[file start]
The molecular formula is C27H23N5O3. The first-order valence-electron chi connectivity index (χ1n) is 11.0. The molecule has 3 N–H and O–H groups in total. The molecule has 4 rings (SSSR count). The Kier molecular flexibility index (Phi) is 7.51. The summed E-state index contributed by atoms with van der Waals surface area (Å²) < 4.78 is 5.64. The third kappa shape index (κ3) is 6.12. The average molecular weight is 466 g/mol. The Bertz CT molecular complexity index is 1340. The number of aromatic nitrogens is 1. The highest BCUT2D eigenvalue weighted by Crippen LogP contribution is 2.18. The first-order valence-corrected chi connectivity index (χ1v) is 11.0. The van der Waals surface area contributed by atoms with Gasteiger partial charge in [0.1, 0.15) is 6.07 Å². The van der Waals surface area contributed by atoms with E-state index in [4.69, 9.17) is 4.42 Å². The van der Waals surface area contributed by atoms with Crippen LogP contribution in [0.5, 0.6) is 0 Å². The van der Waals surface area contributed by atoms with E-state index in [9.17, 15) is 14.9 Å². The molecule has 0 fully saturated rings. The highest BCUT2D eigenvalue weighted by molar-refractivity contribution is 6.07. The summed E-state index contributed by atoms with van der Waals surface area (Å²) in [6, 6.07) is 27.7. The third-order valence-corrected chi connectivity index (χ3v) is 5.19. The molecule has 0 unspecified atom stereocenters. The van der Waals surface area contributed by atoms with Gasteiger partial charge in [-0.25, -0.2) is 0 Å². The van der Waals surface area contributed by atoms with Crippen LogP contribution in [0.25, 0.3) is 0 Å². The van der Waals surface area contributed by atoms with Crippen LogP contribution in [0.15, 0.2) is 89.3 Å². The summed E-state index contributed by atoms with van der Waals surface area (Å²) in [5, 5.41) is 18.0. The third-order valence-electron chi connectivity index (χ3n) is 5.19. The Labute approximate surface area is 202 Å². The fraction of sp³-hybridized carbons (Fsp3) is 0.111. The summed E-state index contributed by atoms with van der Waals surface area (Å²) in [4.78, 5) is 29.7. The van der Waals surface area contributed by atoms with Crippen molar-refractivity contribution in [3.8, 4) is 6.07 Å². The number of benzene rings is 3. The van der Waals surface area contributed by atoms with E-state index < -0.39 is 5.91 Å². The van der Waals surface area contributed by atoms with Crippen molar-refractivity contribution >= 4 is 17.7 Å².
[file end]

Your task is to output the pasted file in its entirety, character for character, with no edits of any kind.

The molecular formula is C27H23N5O3. The first-order valence-electron chi connectivity index (χ1n) is 11.0. The molecule has 3 N–H and O–H groups in total. The molecule has 4 rings (SSSR count). The Kier molecular flexibility index (Phi) is 7.51. The summed E-state index contributed by atoms with van der Waals surface area (Å²) < 4.78 is 5.64. The third kappa shape index (κ3) is 6.12. The average molecular weight is 466 g/mol. The Bertz CT molecular complexity index is 1340. The number of aromatic nitrogens is 1. The highest BCUT2D eigenvalue weighted by Crippen LogP contribution is 2.18. The first-order valence-corrected chi connectivity index (χ1v) is 11.0. The van der Waals surface area contributed by atoms with Gasteiger partial charge in [0.1, 0.15) is 6.07 Å². The van der Waals surface area contributed by atoms with E-state index in [4.69, 9.17) is 4.42 Å². The van der Waals surface area contributed by atoms with Crippen LogP contribution in [0.5, 0.6) is 0 Å². The van der Waals surface area contributed by atoms with E-state index in [9.17, 15) is 14.9 Å². The molecule has 0 fully saturated rings. The highest BCUT2D eigenvalue weighted by molar-refractivity contribution is 6.07. The summed E-state index contributed by atoms with van der Waals surface area (Å²) in [6, 6.07) is 27.7. The third-order valence-corrected chi connectivity index (χ3v) is 5.19. The molecule has 0 unspecified atom stereocenters. The van der Waals surface area contributed by atoms with Gasteiger partial charge in [-0.25, -0.2) is 0 Å². The van der Waals surface area contributed by atoms with Crippen LogP contribution in [0.25, 0.3) is 0 Å². The van der Waals surface area contributed by atoms with Crippen LogP contribution in [0.15, 0.2) is 89.3 Å². The summed E-state index contributed by atoms with van der Waals surface area (Å²) in [5, 5.41) is 18.0. The third-order valence-electron chi connectivity index (χ3n) is 5.19. The Labute approximate surface area is 202 Å². The fraction of sp³-hybridized carbons (Fsp3) is 0.111. The summed E-state index contributed by atoms with van der Waals surface area (Å²) in [4.78, 5) is 29.7. The van der Waals surface area contributed by atoms with Crippen molar-refractivity contribution in [3.8, 4) is 6.07 Å². The number of benzene rings is 3. The van der Waals surface area contributed by atoms with E-state index < -0.39 is 5.91 Å². The van der Waals surface area contributed by atoms with Crippen molar-refractivity contribution >= 4 is 17.7 Å².